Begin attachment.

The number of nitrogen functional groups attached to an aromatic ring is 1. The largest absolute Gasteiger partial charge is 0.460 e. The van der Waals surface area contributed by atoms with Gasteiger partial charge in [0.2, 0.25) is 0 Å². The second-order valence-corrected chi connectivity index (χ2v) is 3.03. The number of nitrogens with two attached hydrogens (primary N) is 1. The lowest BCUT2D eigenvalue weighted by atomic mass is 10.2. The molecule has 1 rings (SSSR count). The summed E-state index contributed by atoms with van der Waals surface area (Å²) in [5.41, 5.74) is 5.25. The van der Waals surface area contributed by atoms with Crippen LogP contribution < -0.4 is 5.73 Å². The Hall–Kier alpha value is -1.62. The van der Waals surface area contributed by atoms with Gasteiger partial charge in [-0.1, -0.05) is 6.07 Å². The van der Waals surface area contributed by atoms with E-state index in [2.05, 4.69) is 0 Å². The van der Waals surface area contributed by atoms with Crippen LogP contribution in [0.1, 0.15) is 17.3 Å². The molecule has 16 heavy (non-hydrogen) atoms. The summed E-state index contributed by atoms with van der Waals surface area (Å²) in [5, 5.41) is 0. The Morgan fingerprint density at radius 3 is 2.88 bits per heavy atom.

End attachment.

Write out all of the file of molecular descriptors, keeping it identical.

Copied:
The number of nitrogen functional groups attached to an aromatic ring is 1. The largest absolute Gasteiger partial charge is 0.460 e. The van der Waals surface area contributed by atoms with Gasteiger partial charge in [0.2, 0.25) is 0 Å². The second-order valence-corrected chi connectivity index (χ2v) is 3.03. The number of nitrogens with two attached hydrogens (primary N) is 1. The lowest BCUT2D eigenvalue weighted by atomic mass is 10.2. The molecule has 1 rings (SSSR count). The summed E-state index contributed by atoms with van der Waals surface area (Å²) in [5.41, 5.74) is 5.25. The van der Waals surface area contributed by atoms with Crippen LogP contribution < -0.4 is 5.73 Å². The Hall–Kier alpha value is -1.62. The van der Waals surface area contributed by atoms with Gasteiger partial charge in [-0.1, -0.05) is 6.07 Å². The van der Waals surface area contributed by atoms with E-state index in [2.05, 4.69) is 0 Å². The van der Waals surface area contributed by atoms with Crippen LogP contribution in [0.1, 0.15) is 17.3 Å². The molecule has 16 heavy (non-hydrogen) atoms. The summed E-state index contributed by atoms with van der Waals surface area (Å²) in [5, 5.41) is 0. The Morgan fingerprint density at radius 3 is 2.88 bits per heavy atom.